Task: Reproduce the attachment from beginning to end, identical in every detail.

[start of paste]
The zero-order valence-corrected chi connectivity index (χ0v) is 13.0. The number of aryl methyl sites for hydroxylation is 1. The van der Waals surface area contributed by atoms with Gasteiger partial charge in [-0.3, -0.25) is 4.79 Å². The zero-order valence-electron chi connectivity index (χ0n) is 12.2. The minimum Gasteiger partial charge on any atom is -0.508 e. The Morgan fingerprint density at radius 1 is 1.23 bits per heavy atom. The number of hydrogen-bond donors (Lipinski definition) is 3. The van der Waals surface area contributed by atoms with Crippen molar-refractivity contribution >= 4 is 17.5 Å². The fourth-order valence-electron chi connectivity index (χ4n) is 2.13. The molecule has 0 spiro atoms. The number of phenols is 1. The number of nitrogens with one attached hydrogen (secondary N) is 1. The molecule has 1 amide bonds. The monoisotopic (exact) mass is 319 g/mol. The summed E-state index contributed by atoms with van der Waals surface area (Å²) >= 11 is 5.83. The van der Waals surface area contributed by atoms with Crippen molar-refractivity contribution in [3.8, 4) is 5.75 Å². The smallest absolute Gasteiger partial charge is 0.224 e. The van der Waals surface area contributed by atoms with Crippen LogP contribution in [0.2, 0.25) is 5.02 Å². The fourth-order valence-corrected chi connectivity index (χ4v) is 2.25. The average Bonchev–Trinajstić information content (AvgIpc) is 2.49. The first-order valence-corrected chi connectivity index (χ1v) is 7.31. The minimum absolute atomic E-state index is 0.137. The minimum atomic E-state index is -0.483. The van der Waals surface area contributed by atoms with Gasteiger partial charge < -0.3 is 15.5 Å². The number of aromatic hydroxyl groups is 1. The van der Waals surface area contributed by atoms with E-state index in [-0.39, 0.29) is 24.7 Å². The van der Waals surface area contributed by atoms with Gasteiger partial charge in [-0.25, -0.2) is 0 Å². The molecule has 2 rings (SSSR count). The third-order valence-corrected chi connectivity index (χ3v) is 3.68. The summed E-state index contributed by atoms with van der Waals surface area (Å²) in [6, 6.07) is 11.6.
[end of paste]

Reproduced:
The zero-order valence-corrected chi connectivity index (χ0v) is 13.0. The number of aryl methyl sites for hydroxylation is 1. The van der Waals surface area contributed by atoms with Gasteiger partial charge in [-0.3, -0.25) is 4.79 Å². The zero-order valence-electron chi connectivity index (χ0n) is 12.2. The minimum Gasteiger partial charge on any atom is -0.508 e. The Morgan fingerprint density at radius 1 is 1.23 bits per heavy atom. The number of hydrogen-bond donors (Lipinski definition) is 3. The van der Waals surface area contributed by atoms with Crippen molar-refractivity contribution >= 4 is 17.5 Å². The fourth-order valence-electron chi connectivity index (χ4n) is 2.13. The molecule has 0 spiro atoms. The number of phenols is 1. The number of nitrogens with one attached hydrogen (secondary N) is 1. The molecule has 1 amide bonds. The monoisotopic (exact) mass is 319 g/mol. The summed E-state index contributed by atoms with van der Waals surface area (Å²) >= 11 is 5.83. The van der Waals surface area contributed by atoms with Crippen molar-refractivity contribution in [3.8, 4) is 5.75 Å². The smallest absolute Gasteiger partial charge is 0.224 e. The van der Waals surface area contributed by atoms with Crippen LogP contribution in [0.2, 0.25) is 5.02 Å². The fourth-order valence-corrected chi connectivity index (χ4v) is 2.25. The average Bonchev–Trinajstić information content (AvgIpc) is 2.49. The first-order valence-corrected chi connectivity index (χ1v) is 7.31. The minimum absolute atomic E-state index is 0.137. The minimum atomic E-state index is -0.483. The van der Waals surface area contributed by atoms with Gasteiger partial charge < -0.3 is 15.5 Å². The number of aromatic hydroxyl groups is 1. The van der Waals surface area contributed by atoms with E-state index in [-0.39, 0.29) is 24.7 Å². The van der Waals surface area contributed by atoms with Gasteiger partial charge in [-0.25, -0.2) is 0 Å². The molecule has 2 rings (SSSR count). The third-order valence-corrected chi connectivity index (χ3v) is 3.68. The summed E-state index contributed by atoms with van der Waals surface area (Å²) in [6, 6.07) is 11.6.